• Latin Godefridus
              • Western Romance
                • Old French Geoffroi
                  • French Geoffroy
                  • English Geoffrey
                    • English Jeff
                    • English Jefferson
                • Spanish Gaufredo
                • Irish Séafra
        • Germanic *frijahalsaz free, not imprisoned, freedom, liberty lit. "free-neck"
          • East Germanic
            • Gothic 𐍆𐍂𐌴𐌹𐌷𐌰𐌻𐍃 freihals freedom, liberty
          • North Germanic
            • Old Norse frjáls
              • Icelandic frjáls free
          • West Germanic
            • Old English frēols freedom, immunity, privilege, peace, festival
      • Indo-Iranian *priHás
        • Indo-Aryan *priHás
          • Sanskrit प्रिय priyá favorite, loved, beloved also a personal name
            • Elu
              • Sinhala පිය piya
            • Magadhi 𑀧𑀺𑀬 piya
            • Pali 𑀧𑀺𑀬𑀸 piyā wife
            • Sauraseni 𑀧𑀺𑀬 piya
              • Madhya
                • Hindi पिया piyā beloved, darling
            • Malay pria man, boy
        • Iranian *priHáh
          • Avestan 𐬟𐬭𐬌𐬌𐬀 friia pleasant, good, beloved, friend
          • Northern Iranian
            • Saka
              • Khotani briya- dear, treasured
          • Western Iranian
            • Old Persian
              • Persian فری fari dear, beloved, pleasing archaic
      • Italic *prijos
        • Italic *proprijos from family?
          • Latin prōprius one's own, individual, characteristic, particular
            • Western Romance
              • French propre clean, one's own
                • English proper
              • Italian proprio one's own, characteristic, typical, proper, quite, exactly, due
              • Spanish proprio one's own, proper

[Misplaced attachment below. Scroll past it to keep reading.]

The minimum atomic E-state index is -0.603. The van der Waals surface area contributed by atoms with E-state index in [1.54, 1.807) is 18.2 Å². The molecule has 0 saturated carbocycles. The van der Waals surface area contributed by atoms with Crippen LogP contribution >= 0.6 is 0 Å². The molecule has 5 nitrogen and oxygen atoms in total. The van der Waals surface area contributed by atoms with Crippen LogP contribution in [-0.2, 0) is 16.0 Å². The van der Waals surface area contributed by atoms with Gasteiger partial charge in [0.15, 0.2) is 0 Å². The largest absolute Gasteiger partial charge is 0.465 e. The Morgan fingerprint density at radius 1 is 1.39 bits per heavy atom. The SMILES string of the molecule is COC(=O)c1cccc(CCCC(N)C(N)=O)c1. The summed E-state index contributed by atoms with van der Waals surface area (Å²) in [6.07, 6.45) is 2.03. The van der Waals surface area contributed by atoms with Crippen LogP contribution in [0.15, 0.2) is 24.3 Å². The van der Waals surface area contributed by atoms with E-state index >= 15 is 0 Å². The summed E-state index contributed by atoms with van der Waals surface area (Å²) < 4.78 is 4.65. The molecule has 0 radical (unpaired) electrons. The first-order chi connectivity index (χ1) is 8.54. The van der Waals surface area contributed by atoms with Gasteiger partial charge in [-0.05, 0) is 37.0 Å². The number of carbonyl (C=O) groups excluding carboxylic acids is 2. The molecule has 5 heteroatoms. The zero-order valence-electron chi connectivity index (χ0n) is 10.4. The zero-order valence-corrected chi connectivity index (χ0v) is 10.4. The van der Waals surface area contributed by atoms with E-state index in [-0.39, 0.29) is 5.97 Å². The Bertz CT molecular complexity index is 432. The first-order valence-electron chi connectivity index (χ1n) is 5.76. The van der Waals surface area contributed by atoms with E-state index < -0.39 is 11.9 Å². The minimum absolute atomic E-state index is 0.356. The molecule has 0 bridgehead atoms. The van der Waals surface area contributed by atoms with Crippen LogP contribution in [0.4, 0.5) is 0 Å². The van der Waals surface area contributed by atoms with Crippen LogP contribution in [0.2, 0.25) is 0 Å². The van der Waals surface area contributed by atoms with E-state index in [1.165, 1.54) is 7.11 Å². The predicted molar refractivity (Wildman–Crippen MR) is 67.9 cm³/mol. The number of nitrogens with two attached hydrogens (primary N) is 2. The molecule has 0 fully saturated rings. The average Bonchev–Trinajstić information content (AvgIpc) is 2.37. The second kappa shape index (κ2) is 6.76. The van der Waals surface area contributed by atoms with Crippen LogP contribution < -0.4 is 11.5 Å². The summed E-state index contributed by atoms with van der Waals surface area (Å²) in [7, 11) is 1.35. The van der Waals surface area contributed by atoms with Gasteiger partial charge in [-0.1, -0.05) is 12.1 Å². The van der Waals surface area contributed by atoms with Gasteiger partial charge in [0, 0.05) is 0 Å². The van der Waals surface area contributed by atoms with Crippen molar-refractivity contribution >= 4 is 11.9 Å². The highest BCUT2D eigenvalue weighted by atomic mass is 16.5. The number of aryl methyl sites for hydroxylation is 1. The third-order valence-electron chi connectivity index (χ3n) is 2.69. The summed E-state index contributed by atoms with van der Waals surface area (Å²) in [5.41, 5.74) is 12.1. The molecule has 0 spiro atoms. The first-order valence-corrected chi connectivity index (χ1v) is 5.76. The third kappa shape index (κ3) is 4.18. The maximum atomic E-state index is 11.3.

• Latin prōprietās property, characteristic, possession
              • Western Romance
                • French propriété propriété
                  • English property
                  • English propriety
                • Italian proprietà property
                • Spanish propiedad property
            • Latin appropriō I make my own, I appropriate
              • English appropriate
      • Proto-Indo-European *priH-eh₂yéti
        • Balto-Slavic
          • Slavic *prijàti to please, to favor
            • South Slavic
              • Old Church Slavonic приꙗти prijati to sympathize, to assist
              • Serbo-Croatian прѝјати prìjati to please, to be agreeable, to suit
            • West Slavic
              • Old Polish przyjać
                • Polish sprzyjać to favor
            • Slavic *prijàteľь friend "one who pleases/favors"
              • East Slavic приꙗтель prijatelĭ friend
                • Russian прия́тель prijátelʹ friend
              • South Slavic
                • Old Church Slavonic приꙗтел҄ь prijatelʹĭ friend
                • Serbo-Croatian при̏јатељ prȉjatelj friend
              • West Slavic
                • Polish przyjaciel close friend
              • Romanian prieten friend
        • Germanic *frijōnã to love, to like, to free, to be free
          • East Germanic
            • Gothic 𐍆𐍂𐌹𐌾𐍉𐌽 frijōn to love
          • North Germanic
            • Old Norse frjá
              • Danish fri to propose
          • West Germanic
            • Old English frēoġan to free, to liberate, to love, to honor
              • English free
            • Frankish
              • Dutch vrijen to date, to make out
            • Old High German *frīon
              • German freien to marry, to court, to propose archaic
              • Old High German *frīāri
                • German Freier suitor (archaic), client of a prostitute
                • Serbo-Croatian фра̏јер frȁjer guy, hunk